More than 4,000 exoplanets, or planets orbiting stars other than the Sun, have been discovered throughout the Milky Way Galaxy. According to a recent study from the University of British Columbia, however, there are likely many more out there just waiting to be discovered — including as many as six billion Earth-like planets throughout the galaxy.
How many planets are there in the Galaxy?
Astronomers have long estimated that the Milky Way may be home to many billions of exoplanets, with almost all of the roughly 200 billion stars in the galaxy expected to host at least one exoplanet of its own. But if there really are billions of them out there, why have we only found a few thousand in the nearly three decades we’ve been searching?
The answer lies in both the limitations and biases of telescopes used to search for planets orbiting other stars.
NASA’s most successful exoplanet-finding mission to date, Kepler, searched for exoplanets using the transit method. While this method allowed Kepler to find roughly half of all exoplanets that have been discovered to date, it’s also biased towards exoplanetary systems that are oriented edge-on relative to our point of view.
Since the transit method works by measuring the amount of light that an exoplanet blocks when it passes in front of its host star, it’s also biased towards very large exoplanets located on very close-in orbits. These exoplanets will naturally block out more light, and will therefore be more readily detected by our telescopes.
What this means, however, is that there are many exoplanets our telescopes will miss entirely — smaller exoplanets closer in size to the Earth that orbit further away from their host stars, or those that aren’t aligned in just the right way to be detected by our telescopes.
How many exoplanets are we missing, and how many do we expect to exist in total throughout our Galaxy? To answer these questions, Kunimoto used a technique known as forward modelling to determine where exactly these exoplanet-hunting algorithms were falling short. This study was Kunimoto’s second in a series of searches through the entire Kepler space telescope database, with the first leading to the discovery of 17 new exoplanets throughout our Galaxy.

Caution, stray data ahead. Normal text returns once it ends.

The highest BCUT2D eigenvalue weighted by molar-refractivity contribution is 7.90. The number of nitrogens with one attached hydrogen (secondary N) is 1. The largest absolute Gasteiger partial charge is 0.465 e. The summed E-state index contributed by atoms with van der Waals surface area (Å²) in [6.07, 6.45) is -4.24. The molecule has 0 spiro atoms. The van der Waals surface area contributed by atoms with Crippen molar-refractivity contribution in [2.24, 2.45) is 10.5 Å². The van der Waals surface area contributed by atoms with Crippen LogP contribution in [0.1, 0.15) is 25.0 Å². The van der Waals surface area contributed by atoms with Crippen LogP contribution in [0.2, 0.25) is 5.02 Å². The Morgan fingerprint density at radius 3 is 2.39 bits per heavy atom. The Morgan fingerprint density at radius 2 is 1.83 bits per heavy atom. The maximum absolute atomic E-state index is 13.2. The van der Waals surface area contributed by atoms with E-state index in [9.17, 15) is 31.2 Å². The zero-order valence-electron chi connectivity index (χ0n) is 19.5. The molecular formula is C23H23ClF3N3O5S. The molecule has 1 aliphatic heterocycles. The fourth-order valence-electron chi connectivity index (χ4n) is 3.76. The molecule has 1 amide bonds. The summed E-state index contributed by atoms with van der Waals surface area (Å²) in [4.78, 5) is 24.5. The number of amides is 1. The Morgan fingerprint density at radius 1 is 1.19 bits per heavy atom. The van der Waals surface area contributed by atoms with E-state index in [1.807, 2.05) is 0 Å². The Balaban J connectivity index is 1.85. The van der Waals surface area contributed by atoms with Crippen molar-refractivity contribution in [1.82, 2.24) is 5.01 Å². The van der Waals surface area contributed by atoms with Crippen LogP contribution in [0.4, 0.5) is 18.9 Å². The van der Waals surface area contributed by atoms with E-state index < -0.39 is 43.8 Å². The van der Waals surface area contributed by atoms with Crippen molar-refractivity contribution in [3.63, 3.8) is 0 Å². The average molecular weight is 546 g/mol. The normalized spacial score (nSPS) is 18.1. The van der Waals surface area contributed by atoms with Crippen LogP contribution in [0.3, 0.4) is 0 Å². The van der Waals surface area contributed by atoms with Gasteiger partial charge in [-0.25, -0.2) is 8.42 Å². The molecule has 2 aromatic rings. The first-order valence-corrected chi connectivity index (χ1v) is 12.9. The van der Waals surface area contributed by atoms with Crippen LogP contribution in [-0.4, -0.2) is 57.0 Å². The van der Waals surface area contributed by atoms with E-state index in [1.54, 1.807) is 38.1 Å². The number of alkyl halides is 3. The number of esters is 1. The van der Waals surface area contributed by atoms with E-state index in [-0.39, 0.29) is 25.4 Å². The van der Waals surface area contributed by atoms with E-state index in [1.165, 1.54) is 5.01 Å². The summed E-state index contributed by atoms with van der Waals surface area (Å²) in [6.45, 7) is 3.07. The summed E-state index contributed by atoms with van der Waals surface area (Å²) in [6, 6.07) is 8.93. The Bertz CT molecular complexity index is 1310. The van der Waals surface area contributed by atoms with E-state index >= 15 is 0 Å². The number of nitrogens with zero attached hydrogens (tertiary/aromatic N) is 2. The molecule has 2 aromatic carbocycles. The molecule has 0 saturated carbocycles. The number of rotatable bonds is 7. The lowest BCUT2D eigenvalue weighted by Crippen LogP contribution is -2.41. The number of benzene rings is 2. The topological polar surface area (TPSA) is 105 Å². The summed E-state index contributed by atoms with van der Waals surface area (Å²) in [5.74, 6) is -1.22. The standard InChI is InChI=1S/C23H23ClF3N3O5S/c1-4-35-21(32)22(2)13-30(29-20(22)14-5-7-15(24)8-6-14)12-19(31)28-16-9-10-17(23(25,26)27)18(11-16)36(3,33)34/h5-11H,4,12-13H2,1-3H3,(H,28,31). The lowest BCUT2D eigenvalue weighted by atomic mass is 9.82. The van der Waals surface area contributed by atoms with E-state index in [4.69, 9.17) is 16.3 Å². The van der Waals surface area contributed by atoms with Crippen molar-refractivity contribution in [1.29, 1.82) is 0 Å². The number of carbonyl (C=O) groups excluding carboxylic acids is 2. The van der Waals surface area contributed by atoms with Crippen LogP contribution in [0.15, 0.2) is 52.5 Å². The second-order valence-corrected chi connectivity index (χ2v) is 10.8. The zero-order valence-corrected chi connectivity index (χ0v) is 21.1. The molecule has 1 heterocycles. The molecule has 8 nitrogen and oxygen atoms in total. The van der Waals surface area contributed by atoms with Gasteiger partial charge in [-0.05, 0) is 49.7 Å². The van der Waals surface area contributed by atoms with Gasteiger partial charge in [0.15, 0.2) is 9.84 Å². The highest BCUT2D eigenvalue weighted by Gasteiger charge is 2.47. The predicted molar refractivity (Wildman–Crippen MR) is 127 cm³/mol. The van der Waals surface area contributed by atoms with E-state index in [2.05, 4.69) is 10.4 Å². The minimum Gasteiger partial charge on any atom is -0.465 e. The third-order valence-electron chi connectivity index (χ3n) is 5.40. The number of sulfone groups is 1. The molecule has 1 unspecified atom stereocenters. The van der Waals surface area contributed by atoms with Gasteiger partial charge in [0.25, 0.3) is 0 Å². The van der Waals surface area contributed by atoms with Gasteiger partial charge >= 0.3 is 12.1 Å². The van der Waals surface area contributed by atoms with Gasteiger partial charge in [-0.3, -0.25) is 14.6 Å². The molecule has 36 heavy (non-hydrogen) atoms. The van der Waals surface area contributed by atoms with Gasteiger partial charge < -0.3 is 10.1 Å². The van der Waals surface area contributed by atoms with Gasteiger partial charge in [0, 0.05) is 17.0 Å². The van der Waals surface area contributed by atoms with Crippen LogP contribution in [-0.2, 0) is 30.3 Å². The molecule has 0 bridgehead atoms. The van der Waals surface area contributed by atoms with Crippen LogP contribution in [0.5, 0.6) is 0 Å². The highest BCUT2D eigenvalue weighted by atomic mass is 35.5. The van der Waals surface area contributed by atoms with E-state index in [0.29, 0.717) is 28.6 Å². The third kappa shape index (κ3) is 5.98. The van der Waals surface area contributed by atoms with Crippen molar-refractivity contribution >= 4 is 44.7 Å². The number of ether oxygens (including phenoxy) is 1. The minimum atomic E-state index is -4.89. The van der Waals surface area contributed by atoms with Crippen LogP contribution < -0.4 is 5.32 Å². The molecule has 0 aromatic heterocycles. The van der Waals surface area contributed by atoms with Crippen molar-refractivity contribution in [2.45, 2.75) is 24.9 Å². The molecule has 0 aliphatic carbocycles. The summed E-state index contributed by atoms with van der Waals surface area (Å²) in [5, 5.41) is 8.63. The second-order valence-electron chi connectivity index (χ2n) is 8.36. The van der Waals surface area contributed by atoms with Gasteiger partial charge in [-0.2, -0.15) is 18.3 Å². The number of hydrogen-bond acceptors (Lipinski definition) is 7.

In this study, Kunimoto simulated a population of exoplanets that she expected to be a good match to the true population. She started with the population of stars, which we understand fairly well from previous astronomical surveys, and then drew physical and orbital properties for the simulated planets from models of what we expect planetary systems to look like. These models were typically based on what we know from planetary systems that have already been discovered.
In some cases, she had to make simplifying estimates — for example, she assumed that the planets in her population orbited in circles, rather than ellipses, and that the orbital inclinations (in other words, how the system is aligned relative to the observer) were uniformly distributed throughout her sample.
Kunimoto then used her detection algorithm to search for each simulated exoplanet in her population.
“I marked each planet as ‘detected’ or ‘missed’ depending on how likely it was my planet search algorithm would have found them,” she said in a press release. “Then, I compared the detected planets to my actual catalogue of planets. If the simulation produced a close match, then the initial population was likely a good representation of the actual population of planets orbiting those stars.”
By adjusting the specific details of her simulated population and redoing her search, Kunimoto was eventually able to create a population that resulted in similar detections to the actual population of detected exoplanets. Since she used the same search algorithm on her simulated population as she did on the real data, planets that were missed in her simulations would also have been missed in the actual data.
Up to six billion Earth-like planets may exist in our Galaxy
Once she had created the simulated population of exoplanets, Kunimoto then used it to draw conclusions about the real population of exoplanets — including placing a limit on how many Earth-like exoplanets might exist in our Galaxy.
She concluded that there are likely about 0.18 Earth-like planets per Sun-like star in our Galaxy, with an Earth-like planet being defined as one that is rocky, roughly Earth-sized, and located in the habitable zone (the location where liquid water may be able to exist on a planet’s surface). Since there are many billions of Sun-like stars in our Galaxy, this works out to as many as six billion Earth-like exoplanets throughout the Milky Way.
Kunimoto’s work will have important implications for the field of exoplanet science going forward.
“Estimating how common different kinds of planets are around different stars can provide important constraints on planet formation and evolution theories,” she said, “and help optimize future missions dedicated to finding exoplanets.”
Kunimoto’s study will help astronomers better understand the limitations of their detection methods, and improve on those detections methods going forward. By doing so, future exoplanet detection missions may be able to find many more of the six billion planets out there that may be similar to our own.